Liver transplantation offers hope to children born with metabolic diseases, to people suffering from acute liver failure, and to those who have long term liver disease such as that caused by the worldwide epidemic of Hepatitis C. Unfortunately the demand for healthy liver tissue for transplantation far exceeds the available supply. A renewable source of human liver cells would also make the development of safe new medicines faster and more reliable. Many drugs are metabolized in the liver, but this metabolism can result in the conversion of a safe medicine into a toxin, or can convert an active compound into an inactive and ineffective substance. Tests in animals do not always predict how the human liver will metabolize drugs. Thus, during the drug development process, many compounds drop out late because of unpredictable results of human metabolism, adding greatly to the cost of
Human embryonic stem cells, or pluripotent stem cells made by reprogramming adult cells, could in principle provide a renewable source of liver cells for transplantation and drug testing. Previous work has shown that it is possible to convert embryonic stem cells into cells resembling liver cells, but the methods described are inefficient and do not yield pure populations of functionally mature cells. While most work to date has attempted to isolate mature liver cells directly, research in several laboratories has recently identified a stem cell population in the fetal and adult liver capable of extensive growth and regeneration. Our preliminary work shows that it is possible to convert embryonic stem cells into cells that resemble these stem cells found in fetal or adult human liver. This project will focus on identifying the most efficient way to convert stem cells in liver progenitors, to grow these progenitors in the laboratory, and to convert them into mature liver cells. We will test their ability to engraft and function in animal models of liver repair. By producing pure, well characterized populations of liver stem cells on a large scale from embryonic stem cells, we will overcome a major bottleneck to the application of stem cell technology to liver disease.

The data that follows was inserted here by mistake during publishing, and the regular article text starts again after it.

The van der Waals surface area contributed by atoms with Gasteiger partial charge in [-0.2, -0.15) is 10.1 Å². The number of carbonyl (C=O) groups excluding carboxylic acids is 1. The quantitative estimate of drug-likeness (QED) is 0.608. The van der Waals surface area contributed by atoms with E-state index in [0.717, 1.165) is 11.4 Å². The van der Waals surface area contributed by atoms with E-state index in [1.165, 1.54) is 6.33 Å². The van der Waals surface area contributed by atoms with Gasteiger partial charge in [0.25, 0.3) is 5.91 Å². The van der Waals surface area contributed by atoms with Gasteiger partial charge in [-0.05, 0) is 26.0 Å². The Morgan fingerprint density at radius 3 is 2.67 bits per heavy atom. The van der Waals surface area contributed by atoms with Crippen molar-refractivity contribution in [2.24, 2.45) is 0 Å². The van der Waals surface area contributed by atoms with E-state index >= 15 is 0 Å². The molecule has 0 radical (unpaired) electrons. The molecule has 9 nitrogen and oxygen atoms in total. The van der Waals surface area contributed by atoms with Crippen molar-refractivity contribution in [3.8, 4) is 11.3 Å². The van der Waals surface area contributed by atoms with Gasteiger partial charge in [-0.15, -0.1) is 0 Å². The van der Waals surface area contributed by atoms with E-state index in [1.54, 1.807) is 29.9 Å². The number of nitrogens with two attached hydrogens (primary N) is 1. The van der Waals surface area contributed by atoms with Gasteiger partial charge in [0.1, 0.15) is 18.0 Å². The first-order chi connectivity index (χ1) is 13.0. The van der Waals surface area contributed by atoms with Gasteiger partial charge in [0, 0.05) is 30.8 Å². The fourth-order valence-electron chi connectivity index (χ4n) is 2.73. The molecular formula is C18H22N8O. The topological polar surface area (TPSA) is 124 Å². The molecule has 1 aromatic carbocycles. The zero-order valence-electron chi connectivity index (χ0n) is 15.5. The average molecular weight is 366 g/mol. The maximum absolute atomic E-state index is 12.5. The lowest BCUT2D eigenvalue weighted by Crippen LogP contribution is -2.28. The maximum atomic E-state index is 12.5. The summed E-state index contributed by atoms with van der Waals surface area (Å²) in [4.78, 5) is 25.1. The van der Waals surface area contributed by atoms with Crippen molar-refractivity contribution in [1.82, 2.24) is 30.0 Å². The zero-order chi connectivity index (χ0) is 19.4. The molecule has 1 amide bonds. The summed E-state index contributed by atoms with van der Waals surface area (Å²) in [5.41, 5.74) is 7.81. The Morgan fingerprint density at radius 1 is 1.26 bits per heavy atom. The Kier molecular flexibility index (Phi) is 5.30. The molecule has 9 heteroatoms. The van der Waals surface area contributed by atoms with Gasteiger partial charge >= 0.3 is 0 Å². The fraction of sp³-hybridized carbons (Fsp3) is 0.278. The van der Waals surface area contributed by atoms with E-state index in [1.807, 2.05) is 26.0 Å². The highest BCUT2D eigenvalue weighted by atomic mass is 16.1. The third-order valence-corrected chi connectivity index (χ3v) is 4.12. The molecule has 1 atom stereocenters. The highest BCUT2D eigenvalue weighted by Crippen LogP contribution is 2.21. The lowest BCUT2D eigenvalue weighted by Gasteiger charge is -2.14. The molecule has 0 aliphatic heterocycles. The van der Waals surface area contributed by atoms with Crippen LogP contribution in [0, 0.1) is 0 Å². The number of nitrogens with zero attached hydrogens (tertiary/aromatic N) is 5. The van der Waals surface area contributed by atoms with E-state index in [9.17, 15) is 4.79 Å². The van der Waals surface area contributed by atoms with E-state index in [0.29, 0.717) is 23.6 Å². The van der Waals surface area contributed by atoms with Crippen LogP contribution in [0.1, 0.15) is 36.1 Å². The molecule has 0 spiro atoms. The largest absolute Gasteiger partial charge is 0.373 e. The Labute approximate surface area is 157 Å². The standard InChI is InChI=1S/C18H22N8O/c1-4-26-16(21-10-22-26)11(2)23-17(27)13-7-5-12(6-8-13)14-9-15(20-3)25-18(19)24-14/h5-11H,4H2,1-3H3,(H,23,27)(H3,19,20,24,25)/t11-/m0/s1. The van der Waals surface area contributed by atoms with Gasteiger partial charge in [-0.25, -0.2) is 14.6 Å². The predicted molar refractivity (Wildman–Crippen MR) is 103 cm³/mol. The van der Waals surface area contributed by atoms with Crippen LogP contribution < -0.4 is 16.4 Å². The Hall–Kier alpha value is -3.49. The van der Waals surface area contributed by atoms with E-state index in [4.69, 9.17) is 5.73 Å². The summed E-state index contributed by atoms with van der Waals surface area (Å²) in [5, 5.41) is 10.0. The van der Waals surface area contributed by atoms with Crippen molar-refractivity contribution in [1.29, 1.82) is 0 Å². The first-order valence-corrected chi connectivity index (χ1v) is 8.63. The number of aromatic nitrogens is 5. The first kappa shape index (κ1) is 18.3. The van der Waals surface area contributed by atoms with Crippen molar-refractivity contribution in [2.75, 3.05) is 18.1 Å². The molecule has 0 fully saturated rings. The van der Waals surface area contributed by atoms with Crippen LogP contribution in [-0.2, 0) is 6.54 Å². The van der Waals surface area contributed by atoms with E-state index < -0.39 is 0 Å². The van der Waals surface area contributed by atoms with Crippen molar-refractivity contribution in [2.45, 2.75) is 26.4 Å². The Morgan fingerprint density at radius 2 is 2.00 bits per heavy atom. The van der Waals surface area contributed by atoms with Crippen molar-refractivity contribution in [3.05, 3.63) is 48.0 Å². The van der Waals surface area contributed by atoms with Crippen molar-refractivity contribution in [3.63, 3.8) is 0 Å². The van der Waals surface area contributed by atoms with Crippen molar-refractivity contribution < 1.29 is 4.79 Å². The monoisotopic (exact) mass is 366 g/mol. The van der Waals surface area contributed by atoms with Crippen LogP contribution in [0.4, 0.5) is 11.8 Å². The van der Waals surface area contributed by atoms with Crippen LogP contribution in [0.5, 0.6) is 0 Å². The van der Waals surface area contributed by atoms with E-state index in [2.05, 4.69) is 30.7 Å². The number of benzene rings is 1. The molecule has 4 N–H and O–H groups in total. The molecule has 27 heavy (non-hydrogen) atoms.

End stage liver disease is one of the leading causes of death in California. Minority populations including Native Americans, Hispanics, and African Americans are particularly affected. There is an acute shortage of liver tissue for transplantation; it is estimated that 15% of patients die on the waiting lists. The development of cell replacement therapy for liver disease could greatly enhance the therapeutic options for treatment of children with metabolic disorders, or adults with acute liver failure in the near term future. In the long run, it may be possible to use such approaches for the treatment of chronic liver disease such as that caused by Hepatitis C, if transplanted cells could be engineered to resist viral infection. Thus, a novel source of healthy tissue could impact strongly on the treatment of liver disease. Production of human liver cells in the laboratory also could greatly accelerate the process of drug development. Since the liver accounts for most drug metabolism, and animal models do not necessarily predict how the human body will handle drugs, many compounds fail in the final stages of testing at a great economic cost when it becomes apparent that the human liver inactivates the drug or worse converts it to a toxic compound. Human cell culture models of liver metabolism have the potential to address this hurdle in the drug development process and would be of great economic value. This proposal addresses both the clinical problems of liver cell transplantation and the practical laboratory use of human liver cells in the pharmaceutical industry. It has the potential to impact on human health and to provide significant economic benefit to the State.